How Much Condo Insurance Do You Need?
Condo (HO-6) insurance is designed to meet the unique needs of condo owners. It insures the interior of your condo unit, your personal property, and your liability.
While the law doesn't require you to have condo insurance, your mortgage company might. Like homeowners insurance, condo insurance helps protect your property in case of damage.
Choosing a Dwelling Limit
The homeowners association (HOA) master policy may or may not cover your walls. Estimate the cost to repair or replace any elements of your condo that are your responsibility, including your cabinets, floors, and certain built-in appliances.
Choosing a Personal Property Limit
Make an inventory of all the items you have, including furniture, electronics, appliances, and clothing. Choose a coverage limit that best reflects the total cost of all this personal property.
Some items in your home might have separate limits of coverage under your policy. For example, your jewelry, coin or stamp collection, silverware, and portable electronic devices will have coverage limits far lower than the value of each item. To properly insure these valuables, consider adding an endorsement to your policy.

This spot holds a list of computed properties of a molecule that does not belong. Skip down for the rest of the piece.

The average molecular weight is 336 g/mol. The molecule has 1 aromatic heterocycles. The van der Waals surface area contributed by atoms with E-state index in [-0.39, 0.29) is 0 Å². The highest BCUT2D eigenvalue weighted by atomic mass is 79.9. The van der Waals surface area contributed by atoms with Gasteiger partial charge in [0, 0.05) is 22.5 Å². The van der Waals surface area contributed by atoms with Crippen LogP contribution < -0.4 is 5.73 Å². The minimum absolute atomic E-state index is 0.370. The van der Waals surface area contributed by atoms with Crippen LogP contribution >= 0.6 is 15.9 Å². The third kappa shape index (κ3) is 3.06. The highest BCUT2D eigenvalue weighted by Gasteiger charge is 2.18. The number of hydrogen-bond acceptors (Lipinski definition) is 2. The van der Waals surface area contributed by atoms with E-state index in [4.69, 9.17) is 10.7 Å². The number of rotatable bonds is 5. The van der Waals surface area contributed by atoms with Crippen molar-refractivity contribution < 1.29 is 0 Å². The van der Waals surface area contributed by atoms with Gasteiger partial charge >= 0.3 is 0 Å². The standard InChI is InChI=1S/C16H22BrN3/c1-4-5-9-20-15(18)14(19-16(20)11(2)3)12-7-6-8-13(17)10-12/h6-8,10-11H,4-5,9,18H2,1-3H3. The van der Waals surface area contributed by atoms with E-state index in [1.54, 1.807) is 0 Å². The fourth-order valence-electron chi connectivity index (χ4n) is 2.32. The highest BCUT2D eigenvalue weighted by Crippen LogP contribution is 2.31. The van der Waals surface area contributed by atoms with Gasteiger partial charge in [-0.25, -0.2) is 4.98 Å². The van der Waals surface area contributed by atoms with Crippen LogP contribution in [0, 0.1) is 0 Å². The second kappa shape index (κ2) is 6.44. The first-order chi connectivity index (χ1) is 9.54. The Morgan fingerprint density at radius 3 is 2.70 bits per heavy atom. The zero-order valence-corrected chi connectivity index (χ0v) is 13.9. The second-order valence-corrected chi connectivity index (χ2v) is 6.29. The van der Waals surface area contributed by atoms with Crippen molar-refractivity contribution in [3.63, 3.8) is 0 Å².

Choosing a Loss Assessment Limit
A standard HO-6 policy usually comes with $1,000 of loss assessment coverage. Look at your HOA bylaws, which usually outline what is the HOA's responsibility and what is the condo owner's. The HOA might pass on the cost of a deductible to condo owners. Use this kind of information to guide your decision.
Choosing a Liability Limit
We don't like to think about it, but accidents happen. Consider your risk of being named in a lawsuit if a visitor is injured at your home. Also add up the value of your personal assets, which could be at risk from a liability claim. If you think you may need limits higher than those offered, weigh the benefits of an umbrella policy.
Remember: Higher Limits = Higher Premium, but Higher Deductible = Lower Premium
Choose a deductible that reflects what you can afford to pay out of pocket toward a loss.